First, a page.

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The appearance of the Ka-5 Kosai over the skies of Southern Stria in 1949 came as a shock to the Efrosan Air Force. The K-49 Super Stallion II, which, had enjoyed superiority only weeks prior, was now outclassed by the Kosai. It was feared that new technology would allow Ikanese forces to overwhelm Efrosan forces and advance further into Efrosan soil than ever before. Efrosan military spending was increased by 25% by December of 1949 and requirements for a new generation of aircraft, armoured vehicles and ships began flooding in. The Efrosan Air Force was in particular was desperate, commissioning Omicron Industries and many other aviation firms to develop a successor to the Super Stallion II.
Several crashed Kosai aircraft were collected and evaluated as the war in Southern Stria dragged on. What was found was that the Kosai was a considerable step up in technology. It utilized a more advanced turbojet engine instead of the more traditional motorjet. Unlike motorjets, which relied on a piston engine to compress air to combust; turbojets were self-sufficient, using thrust from the engine to spin the compressor instead. Turbojets had existed in the Royal Isles since the 1930s but the extreme heat from the engine exhaust on the turbines rendered them impractical and unreliable. The Ikanese had developed a new alloy which, was soon reverse engineered by the Efrosans. Omicron Industries would produce the first Efrosan turbojet - the J-1 - in February of 1950.
- Type: SPH
- Class: aircraft
- Part Count: 364
- Pure Stock
K-49 Stallion (left) and K-55 Epsilon (right) side by side
A new fighter aircraft utilizing turbojet technology to succeed the K-49 would soon be developed by Omicron Industries. This new aircraft would be developed directly from the original K-49 Super Stallion but eventually be re-designated as the K-55 Epsilon as it had diverged considerably from the original. The Epsilon’s fuselage resembled a stretched K-49 but more streamlined. A swept wing was used, taking inspiration from the Ikanese Kosai. As the wings were pushed back further into the fuselage, a tricycle landing gear setup was used. This greatly improved ground handling and made it easier for newer pilots to takeoff and land. The turbojets were mounted in a pair beneath the wings in pods for easy maintenance. The in-wing radiator functioned both as a radiator for the piston engine and as intakes for the turbojets. The aircraft was optimized for low altitudes like the Kosai and had a top speed of 720km/h at sea level. At high altitudes however, the Super Stallion II was still faster until more powerful turbojets were fitted in 1952.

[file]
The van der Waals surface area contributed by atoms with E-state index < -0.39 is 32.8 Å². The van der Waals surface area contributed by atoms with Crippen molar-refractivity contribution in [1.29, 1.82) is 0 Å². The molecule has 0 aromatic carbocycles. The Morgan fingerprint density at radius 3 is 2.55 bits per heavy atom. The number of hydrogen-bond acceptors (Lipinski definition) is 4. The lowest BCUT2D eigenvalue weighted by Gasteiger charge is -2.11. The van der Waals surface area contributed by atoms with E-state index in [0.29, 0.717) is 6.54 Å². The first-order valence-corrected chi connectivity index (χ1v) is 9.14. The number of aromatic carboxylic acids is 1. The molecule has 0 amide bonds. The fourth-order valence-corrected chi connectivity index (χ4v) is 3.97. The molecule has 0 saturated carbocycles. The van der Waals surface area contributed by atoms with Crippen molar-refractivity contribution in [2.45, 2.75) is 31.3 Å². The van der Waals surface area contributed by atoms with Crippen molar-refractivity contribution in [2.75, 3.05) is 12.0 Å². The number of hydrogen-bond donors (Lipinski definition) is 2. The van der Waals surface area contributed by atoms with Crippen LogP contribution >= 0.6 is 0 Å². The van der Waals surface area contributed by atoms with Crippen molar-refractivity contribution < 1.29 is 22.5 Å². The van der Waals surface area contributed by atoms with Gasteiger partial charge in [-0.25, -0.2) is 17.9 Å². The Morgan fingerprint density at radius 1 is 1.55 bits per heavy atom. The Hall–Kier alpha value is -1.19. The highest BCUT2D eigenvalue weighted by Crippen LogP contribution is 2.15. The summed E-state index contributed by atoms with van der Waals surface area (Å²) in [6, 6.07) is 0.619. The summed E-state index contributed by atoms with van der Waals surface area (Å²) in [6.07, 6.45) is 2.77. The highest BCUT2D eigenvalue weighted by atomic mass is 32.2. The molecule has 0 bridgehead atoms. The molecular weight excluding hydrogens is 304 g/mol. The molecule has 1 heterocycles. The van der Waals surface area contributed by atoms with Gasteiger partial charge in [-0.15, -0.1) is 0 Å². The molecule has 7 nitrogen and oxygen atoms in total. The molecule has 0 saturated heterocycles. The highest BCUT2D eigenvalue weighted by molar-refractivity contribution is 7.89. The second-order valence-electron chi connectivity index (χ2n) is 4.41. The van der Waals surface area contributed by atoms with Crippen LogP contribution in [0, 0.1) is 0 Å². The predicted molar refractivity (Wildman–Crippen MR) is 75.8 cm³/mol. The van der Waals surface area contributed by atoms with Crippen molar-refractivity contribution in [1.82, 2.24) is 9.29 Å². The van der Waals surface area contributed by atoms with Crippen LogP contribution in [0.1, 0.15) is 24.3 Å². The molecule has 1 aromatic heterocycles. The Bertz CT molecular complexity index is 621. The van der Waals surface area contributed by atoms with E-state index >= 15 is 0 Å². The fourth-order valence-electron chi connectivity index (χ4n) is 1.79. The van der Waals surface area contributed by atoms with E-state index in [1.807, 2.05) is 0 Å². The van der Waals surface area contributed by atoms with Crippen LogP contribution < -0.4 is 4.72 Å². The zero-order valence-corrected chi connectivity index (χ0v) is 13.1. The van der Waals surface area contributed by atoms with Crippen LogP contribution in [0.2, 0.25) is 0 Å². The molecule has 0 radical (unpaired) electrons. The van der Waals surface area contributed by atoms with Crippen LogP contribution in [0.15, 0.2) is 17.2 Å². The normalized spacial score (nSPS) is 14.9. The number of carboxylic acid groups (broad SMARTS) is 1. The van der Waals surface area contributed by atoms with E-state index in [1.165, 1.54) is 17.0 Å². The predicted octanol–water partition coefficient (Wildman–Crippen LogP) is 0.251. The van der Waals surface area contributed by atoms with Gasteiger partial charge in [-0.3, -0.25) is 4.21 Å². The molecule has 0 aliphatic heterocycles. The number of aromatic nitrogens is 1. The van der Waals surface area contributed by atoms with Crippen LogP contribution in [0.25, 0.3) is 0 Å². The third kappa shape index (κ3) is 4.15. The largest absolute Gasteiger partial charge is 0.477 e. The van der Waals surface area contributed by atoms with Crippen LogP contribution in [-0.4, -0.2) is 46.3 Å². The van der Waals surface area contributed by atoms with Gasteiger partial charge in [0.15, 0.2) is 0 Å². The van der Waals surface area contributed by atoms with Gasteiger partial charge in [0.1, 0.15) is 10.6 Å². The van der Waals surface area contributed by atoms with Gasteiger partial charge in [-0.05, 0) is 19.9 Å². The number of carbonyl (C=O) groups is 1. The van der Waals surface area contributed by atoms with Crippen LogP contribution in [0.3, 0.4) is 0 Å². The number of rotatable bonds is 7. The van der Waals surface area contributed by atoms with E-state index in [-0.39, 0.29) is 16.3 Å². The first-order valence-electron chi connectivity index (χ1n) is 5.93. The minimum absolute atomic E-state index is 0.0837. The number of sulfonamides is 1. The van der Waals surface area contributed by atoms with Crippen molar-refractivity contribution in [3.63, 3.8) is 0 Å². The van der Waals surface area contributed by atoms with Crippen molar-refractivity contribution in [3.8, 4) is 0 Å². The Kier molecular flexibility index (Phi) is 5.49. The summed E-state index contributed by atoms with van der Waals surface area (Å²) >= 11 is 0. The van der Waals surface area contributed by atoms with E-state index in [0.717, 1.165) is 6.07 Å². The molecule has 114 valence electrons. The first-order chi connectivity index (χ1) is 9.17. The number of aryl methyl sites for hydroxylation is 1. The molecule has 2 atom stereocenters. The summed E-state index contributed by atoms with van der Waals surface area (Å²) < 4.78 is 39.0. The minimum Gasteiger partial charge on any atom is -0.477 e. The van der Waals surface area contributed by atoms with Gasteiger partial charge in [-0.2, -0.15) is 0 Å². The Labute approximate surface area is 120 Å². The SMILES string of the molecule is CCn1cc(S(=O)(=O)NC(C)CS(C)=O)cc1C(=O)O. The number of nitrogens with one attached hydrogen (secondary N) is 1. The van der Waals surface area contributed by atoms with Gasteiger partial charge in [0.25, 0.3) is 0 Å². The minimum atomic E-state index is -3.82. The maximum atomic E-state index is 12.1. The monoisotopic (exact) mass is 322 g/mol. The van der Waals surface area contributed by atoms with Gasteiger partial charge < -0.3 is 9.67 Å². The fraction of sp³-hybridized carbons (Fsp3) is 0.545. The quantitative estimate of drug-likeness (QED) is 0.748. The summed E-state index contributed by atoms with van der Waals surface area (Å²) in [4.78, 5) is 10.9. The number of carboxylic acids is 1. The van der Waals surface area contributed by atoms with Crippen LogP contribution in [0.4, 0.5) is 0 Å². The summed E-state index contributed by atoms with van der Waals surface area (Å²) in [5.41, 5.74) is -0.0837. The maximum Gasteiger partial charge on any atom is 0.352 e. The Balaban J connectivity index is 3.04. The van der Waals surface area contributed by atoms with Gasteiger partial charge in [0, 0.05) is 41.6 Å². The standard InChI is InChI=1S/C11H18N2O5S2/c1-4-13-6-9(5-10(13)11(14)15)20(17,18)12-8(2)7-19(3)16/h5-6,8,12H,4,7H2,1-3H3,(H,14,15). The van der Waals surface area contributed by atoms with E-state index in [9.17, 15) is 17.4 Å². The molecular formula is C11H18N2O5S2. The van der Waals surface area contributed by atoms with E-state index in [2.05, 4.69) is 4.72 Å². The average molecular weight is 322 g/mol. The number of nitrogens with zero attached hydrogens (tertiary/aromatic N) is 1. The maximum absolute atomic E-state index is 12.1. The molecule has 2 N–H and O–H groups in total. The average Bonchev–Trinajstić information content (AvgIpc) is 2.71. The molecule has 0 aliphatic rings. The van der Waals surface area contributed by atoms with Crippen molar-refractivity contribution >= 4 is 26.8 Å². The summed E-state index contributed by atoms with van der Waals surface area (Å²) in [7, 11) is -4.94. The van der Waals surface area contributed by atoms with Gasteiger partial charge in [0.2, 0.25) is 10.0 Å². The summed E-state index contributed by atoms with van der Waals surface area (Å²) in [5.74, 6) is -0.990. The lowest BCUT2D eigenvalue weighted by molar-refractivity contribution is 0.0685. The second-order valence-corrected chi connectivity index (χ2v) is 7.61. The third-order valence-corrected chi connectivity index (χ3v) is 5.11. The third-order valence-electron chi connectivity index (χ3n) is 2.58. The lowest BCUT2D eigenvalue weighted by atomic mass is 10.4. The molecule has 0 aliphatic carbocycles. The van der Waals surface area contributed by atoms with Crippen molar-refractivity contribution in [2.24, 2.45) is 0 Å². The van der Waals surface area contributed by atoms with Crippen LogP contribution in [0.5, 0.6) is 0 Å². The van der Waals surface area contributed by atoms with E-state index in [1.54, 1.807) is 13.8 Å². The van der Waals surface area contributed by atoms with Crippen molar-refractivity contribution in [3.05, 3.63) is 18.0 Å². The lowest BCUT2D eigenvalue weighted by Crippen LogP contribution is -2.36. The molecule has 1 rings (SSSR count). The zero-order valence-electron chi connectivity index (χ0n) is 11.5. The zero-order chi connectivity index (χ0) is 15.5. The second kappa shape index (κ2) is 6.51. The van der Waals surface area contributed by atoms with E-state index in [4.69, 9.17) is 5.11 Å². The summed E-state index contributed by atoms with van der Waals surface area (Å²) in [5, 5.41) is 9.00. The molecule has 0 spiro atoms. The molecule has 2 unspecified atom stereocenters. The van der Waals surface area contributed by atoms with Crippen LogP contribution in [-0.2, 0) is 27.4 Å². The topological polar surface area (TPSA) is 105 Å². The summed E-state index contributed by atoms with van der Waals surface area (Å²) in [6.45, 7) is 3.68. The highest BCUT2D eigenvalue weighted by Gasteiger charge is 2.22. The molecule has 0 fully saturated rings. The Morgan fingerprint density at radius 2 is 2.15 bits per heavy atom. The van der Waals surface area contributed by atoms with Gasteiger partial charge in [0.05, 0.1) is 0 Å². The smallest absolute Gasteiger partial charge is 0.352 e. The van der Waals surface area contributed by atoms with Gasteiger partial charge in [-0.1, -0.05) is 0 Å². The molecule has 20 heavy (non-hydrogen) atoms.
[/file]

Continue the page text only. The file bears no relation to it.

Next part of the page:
The Epsilon would be rushed into service in early 1951 to fight against the increasing number of Kosai aircraft. The K-55 was faster, outaccelerated and had better low speed maneuverability in comparison to the Kosai but locked up in higher speed manuevers. The Kosai had heavier armament and better high-speed maneuverability. The two were considered equal in the air. The K-55’s similar appearance to the K-49 worked as bait to engage unsuspecting Kosai fighters. The Epsilon would be exported to other Union aligned nations. Imperoan K-55s would be heavily used during the Liberation of the Royal Isles in 1956.
Pure turbojet aircraft would eventually surpass the Epsilon in raw performance. Despite this, the K-55 - along with other piston/mixed propulsion aircraft - would stay in service as they could fly further and for much longer. Jet-propelled carrier aircraft were also difficult as jets required long runways to operate and had much higher takeoff and landing speeds. With most fights during the latter half of the war being over long distances, long range was often more important than performance alone. The K-55 would be relegated to ground attack as the war ended in 1968 and would finally be retired completely in 1971.